A German hunter has died after being gored by a wild boar that he was attempting to shoot.
Police in the north-eastern town of Greifswald have announced that the man was on an arranged wild boar hunt with 12 other people when he attempted to shoot the animal. He fired at the boar and moved into a patch of undergrowth, where he was attacked and suffered injuries to his left thigh.
The wound was bleeding heavily and the man fell into a ditch flooded with water. A fellow hunter rushed to his aid, but the man lost consciousness en route to the hospital and subsequently died. It is not known if the boar survived.
Police are now investigating the incident. "We are hoping to discover more clarity in this case," said Martin Cloppenburg, a spokesperson for the state lawyers' office of Stralsund on Tuesday.
The attack occurred on Sunday in the village of Neuenkirchen on the outskirts of Greifswald, near the northern coast of Germany on the Baltic Sea.
"The hunters will always try to kill the boar," said Ulf-Peter Schwarz, the press spokesperson for the Mecklenburg-Vorpommern hunter's federation.
"It is a tragic accident." He acknowledged the risk inherent in hunting such dangerous animals, before adding: "In general, black boars are afraid of humans."
Wild boar attacks are an increasing problem in Germany, where there is a huge population of the animals. Berlin alone is thought to be home to 6,000 wild boars, located in the many forests that surround the city.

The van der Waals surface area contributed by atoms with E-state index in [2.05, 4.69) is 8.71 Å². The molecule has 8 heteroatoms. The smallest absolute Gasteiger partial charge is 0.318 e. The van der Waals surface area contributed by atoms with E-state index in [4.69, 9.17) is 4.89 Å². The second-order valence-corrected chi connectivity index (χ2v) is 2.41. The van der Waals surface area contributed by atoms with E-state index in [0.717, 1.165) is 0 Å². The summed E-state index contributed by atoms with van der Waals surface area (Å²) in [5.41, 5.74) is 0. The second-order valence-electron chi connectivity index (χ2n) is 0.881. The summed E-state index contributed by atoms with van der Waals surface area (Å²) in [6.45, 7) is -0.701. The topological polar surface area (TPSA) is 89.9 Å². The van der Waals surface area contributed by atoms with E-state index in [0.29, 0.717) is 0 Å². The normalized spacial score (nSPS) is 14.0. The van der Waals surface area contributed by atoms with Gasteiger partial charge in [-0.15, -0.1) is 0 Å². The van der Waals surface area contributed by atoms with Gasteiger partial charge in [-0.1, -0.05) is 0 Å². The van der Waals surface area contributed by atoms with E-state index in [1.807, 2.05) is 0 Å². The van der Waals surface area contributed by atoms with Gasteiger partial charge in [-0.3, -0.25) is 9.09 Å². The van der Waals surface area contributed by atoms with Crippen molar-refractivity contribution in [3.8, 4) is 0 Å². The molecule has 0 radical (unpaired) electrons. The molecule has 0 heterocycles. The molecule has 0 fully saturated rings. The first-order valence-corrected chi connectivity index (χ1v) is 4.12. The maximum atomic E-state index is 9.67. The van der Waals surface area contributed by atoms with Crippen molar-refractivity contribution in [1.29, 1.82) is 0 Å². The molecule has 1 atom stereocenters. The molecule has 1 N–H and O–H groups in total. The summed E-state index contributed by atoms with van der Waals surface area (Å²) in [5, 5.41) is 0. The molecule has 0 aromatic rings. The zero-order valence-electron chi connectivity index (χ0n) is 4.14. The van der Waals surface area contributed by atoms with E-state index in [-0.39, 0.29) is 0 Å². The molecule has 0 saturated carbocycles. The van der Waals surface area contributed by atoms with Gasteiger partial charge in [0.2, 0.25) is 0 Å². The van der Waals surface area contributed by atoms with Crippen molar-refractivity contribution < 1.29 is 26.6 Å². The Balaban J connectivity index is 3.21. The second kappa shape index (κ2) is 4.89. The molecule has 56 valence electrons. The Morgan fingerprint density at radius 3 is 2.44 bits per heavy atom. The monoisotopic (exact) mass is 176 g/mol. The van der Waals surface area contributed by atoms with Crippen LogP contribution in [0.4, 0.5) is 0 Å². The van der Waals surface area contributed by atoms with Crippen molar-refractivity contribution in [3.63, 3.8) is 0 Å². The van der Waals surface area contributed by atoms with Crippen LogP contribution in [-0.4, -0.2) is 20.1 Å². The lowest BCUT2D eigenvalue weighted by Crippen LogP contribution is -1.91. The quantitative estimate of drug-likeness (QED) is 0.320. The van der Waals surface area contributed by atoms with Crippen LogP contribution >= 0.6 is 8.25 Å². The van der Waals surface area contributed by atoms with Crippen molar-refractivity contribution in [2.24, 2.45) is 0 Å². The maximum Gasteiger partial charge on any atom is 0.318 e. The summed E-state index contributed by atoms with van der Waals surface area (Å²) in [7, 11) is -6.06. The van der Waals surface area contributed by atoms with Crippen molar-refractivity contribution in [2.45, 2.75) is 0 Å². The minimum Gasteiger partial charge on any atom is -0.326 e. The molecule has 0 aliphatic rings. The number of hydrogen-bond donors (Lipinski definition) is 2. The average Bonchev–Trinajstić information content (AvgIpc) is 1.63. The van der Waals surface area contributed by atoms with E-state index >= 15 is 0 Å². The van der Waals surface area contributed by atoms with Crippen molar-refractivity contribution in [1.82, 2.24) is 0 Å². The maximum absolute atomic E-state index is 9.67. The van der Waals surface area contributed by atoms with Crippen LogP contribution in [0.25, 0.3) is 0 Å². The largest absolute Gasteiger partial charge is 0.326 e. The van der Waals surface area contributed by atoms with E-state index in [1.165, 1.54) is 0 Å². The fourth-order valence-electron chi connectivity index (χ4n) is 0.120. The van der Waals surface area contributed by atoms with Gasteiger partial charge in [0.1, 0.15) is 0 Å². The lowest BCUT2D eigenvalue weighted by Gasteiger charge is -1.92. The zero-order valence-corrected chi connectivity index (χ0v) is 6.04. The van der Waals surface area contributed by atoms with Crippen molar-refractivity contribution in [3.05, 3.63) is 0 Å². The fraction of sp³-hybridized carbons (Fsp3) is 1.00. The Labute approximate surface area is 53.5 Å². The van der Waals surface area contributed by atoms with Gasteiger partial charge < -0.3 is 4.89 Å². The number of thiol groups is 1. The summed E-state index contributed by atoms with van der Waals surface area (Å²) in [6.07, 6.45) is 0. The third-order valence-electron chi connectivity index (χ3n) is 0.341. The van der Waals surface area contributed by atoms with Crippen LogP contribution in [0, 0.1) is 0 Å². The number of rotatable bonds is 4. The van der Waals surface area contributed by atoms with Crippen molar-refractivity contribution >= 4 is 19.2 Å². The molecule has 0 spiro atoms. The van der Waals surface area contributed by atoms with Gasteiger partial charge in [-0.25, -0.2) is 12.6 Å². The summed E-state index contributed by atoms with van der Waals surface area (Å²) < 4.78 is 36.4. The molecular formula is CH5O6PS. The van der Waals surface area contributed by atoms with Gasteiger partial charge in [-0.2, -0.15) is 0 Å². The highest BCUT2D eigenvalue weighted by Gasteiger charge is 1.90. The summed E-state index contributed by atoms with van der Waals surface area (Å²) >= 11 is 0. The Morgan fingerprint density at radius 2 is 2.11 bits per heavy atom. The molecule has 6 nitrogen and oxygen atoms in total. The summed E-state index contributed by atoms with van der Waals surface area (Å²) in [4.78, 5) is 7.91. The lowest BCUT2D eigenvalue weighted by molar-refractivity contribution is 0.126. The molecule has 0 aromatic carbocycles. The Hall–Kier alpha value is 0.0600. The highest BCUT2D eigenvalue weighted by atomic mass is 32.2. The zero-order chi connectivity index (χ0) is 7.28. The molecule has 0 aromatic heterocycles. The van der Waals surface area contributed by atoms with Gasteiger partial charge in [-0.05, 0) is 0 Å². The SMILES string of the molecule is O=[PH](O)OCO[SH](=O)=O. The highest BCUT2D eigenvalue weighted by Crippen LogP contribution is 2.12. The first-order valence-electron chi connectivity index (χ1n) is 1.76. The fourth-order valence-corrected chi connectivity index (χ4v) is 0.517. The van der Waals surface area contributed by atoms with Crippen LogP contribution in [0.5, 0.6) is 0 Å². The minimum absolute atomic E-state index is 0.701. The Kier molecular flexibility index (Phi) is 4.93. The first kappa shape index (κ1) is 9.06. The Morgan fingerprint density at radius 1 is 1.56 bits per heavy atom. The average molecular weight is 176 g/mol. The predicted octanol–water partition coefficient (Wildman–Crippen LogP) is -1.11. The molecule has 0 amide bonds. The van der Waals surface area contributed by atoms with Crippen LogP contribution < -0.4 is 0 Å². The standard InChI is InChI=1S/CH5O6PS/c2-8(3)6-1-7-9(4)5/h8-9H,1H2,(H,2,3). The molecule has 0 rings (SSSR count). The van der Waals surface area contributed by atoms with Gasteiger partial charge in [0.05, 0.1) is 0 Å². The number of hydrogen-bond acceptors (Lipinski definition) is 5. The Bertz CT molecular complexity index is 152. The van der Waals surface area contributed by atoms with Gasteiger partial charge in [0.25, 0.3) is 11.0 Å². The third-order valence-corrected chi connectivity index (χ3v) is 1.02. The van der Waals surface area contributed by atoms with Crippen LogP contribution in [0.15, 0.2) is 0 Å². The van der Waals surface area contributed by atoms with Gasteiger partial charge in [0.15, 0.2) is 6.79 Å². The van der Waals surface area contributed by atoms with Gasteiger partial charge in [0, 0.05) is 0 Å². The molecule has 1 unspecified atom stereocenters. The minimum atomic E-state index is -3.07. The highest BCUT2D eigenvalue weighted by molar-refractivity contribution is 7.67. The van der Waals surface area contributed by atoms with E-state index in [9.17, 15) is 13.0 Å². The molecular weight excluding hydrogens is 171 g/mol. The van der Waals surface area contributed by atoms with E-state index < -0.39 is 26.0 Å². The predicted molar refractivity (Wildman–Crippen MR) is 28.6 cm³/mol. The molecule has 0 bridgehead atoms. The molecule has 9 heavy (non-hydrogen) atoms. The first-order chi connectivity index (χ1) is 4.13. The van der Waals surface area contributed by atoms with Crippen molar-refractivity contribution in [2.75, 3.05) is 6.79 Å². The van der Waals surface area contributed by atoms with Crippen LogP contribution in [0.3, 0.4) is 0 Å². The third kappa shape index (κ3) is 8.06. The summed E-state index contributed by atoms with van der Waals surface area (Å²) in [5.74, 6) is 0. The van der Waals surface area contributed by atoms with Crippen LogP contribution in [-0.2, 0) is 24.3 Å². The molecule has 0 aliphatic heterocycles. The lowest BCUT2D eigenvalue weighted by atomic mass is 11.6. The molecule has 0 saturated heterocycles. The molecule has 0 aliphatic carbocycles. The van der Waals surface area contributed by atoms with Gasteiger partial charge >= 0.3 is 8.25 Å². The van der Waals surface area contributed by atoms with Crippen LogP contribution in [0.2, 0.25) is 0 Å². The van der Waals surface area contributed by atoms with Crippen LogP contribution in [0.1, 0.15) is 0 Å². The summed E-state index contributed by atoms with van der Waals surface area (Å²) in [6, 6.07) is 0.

People are encouraged to leave them well alone if they see them in the wild and there are public campaigns to eat more of them, as numbers have grown so high that they are becoming less controllable.
This particular attack became more prominent when the Guardian's report on the subject was shared by actor and comedian Ricky Gervais, via his Facebook page. The Office star has been a vocal opponent of animal hunting in recent years.
Hunting is a popular activity in Germany, with an estimated 350,000 registered hunters active. There are extensive protections in existence to safeguard both animals and hunters, and German gun laws are notably strict.
Often hunters will be required to be members of both a hunter's federation and a shooting club to be able to hunt, with both overseeing that they are suitably well-trained to participate in either activity.
Anyone with any criminal record is disbarred from hunting and all potential hunters must pass an examination in both survival skills and shooting, possess extensive personal liability insurance and be over 18 years of age in order to be able to hunt legally anywhere in Germany.
Words: Mike Meehall Wood
Featured Image Credit: PA